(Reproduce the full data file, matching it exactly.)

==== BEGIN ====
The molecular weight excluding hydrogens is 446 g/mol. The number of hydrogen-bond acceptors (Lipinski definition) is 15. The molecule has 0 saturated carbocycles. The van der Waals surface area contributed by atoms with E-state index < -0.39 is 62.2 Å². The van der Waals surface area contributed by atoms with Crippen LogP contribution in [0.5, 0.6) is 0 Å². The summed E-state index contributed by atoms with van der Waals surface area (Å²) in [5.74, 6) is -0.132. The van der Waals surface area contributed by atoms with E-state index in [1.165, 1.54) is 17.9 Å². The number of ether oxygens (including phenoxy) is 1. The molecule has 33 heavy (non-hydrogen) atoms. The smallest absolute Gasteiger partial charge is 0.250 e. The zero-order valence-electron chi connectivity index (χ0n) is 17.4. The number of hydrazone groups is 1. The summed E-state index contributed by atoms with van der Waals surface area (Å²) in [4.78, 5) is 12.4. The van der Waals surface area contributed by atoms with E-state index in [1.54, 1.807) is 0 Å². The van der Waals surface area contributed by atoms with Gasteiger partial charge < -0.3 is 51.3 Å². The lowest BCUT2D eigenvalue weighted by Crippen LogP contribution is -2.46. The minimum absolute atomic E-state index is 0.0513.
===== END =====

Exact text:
The molecular weight excluding hydrogens is 446 g/mol. The number of hydrogen-bond acceptors (Lipinski definition) is 15. The molecule has 0 saturated carbocycles. The van der Waals surface area contributed by atoms with E-state index < -0.39 is 62.2 Å². The van der Waals surface area contributed by atoms with Crippen LogP contribution in [0.5, 0.6) is 0 Å². The summed E-state index contributed by atoms with van der Waals surface area (Å²) in [5.74, 6) is -0.132. The van der Waals surface area contributed by atoms with E-state index in [1.165, 1.54) is 17.9 Å². The number of ether oxygens (including phenoxy) is 1. The molecule has 33 heavy (non-hydrogen) atoms. The smallest absolute Gasteiger partial charge is 0.250 e. The zero-order valence-electron chi connectivity index (χ0n) is 17.4. The number of hydrazone groups is 1. The summed E-state index contributed by atoms with van der Waals surface area (Å²) in [4.78, 5) is 12.4. The van der Waals surface area contributed by atoms with E-state index in [1.54, 1.807) is 0 Å². The van der Waals surface area contributed by atoms with Gasteiger partial charge < -0.3 is 51.3 Å². The lowest BCUT2D eigenvalue weighted by Crippen LogP contribution is -2.46. The minimum absolute atomic E-state index is 0.0513.